W3C home > Mailing lists > Public > whatwg@whatwg.org > January 2007

[whatwg] contenteditable, <em> and <strong>

From: Leons Petrazickis <leons.petrazickis@gmail.com>
Date: Tue, 9 Jan 2007 16:57:31 -0500
Message-ID: <5b04ec2d0701091357g2ac415bsca7b187bc891f51a@mail.gmail.com>
On 1/9/07, Henri Sivonen <hsivonen at iki.fi> wrote:
> My conclusion is that semantic markup has failed in this case. <em>
> and <i> are both used primarily to achieve italic rendering on the
> visual media. <strong> and <b> are both primarily used to achieve
> bold rendering on the visual media. Regardless of which tags authors
> type or which tags their editor shortcuts produce, authors tend to
> think in terms of encoding italicizing and bolding instead of
> knowingly articulating their profound motivation for using italics or
> bold. Even those who have heard about the theoretical reasons for
> using <em> and <strong> tend to decide which one to use based on
> which one has the preferred default visual presentation for the case
> at hand.

A more general question is whether bold or italic are presentational.
Are they any more presentational than capitalizatio?. Methinks the
assumption that capitalization is semantic while bold and italic are
presentational is a historical accident, not reality.

Imagine a world where ASCII only had lowercase characters. A different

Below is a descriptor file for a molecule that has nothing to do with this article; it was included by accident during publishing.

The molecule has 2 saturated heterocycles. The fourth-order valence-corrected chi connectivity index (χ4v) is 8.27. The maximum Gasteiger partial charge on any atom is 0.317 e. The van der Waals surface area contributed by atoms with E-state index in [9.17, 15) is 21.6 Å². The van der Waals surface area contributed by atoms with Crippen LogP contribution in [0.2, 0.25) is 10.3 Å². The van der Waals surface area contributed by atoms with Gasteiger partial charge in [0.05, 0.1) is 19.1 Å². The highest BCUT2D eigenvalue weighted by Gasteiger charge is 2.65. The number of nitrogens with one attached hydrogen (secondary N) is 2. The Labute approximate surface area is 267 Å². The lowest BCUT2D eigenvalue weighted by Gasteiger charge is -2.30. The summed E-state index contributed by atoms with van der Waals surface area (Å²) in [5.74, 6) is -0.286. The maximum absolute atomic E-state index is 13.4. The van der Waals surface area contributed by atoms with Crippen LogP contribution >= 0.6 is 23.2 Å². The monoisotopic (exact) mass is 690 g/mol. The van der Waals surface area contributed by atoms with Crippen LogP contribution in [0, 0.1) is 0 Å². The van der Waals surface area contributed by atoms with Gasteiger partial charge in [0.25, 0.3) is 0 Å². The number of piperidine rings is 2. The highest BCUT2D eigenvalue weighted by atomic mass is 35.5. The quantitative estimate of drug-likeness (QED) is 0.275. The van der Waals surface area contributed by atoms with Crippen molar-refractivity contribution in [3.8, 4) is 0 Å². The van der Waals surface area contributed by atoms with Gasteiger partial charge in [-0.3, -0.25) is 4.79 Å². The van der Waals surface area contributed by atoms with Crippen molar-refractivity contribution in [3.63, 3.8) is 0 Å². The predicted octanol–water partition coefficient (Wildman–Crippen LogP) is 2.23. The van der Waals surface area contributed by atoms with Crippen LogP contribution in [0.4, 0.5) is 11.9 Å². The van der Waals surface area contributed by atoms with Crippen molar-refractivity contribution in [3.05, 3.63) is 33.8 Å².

font would have to be substituted for uppercase, just as a different
font now has to be substituted for italic or bold. A web browser in
such a world would have this presentational tag:
<capitalize> - Capitalizes the first letter of every word
And these semantic tags:
<sentence> - By default, capitalizes the first letter of the first word.
<proper> - By default, capitalizes the first letter of every word.

CSS would show up, and the semantic markup philosophy would catch on.
Adherents would proclaim "<capitalize> Considered Harmful" and urge
people to switch to <sentence> for sentences, <proper> for proper
nouns, and CSS <spans> for other uses. After all, different languages,
different dialects, different cultures all have different
capitalization practices. Different publishing houses capitalize
titles differently.

Instead of doing that, people just swapped <proper> in place of
<capitalize>. The adherents raged. "What fools these people be. The
first word of a sentence is not a proper noun. We need to proselytize
more!" But to no avail.

***

Capitalize, <b> bold, and <i> italicize are all intrinsic properties
of prose, just as <br> line breaks are intrinsic properties of poetry.
 They can be abused:
<div><p><b><font size="+4">Dragons Be Here</b></div></p></font>
But using them mid-paragraph is not abuse. Their use should be neither
deprecated nor discouraged.

-- 
Leons Petrazickis
Received on Tuesday, 9 January 2007 13:57:31 UTC

This archive was generated by hypermail 2.3.1 : Monday, 13 April 2015 23:08:31 UTC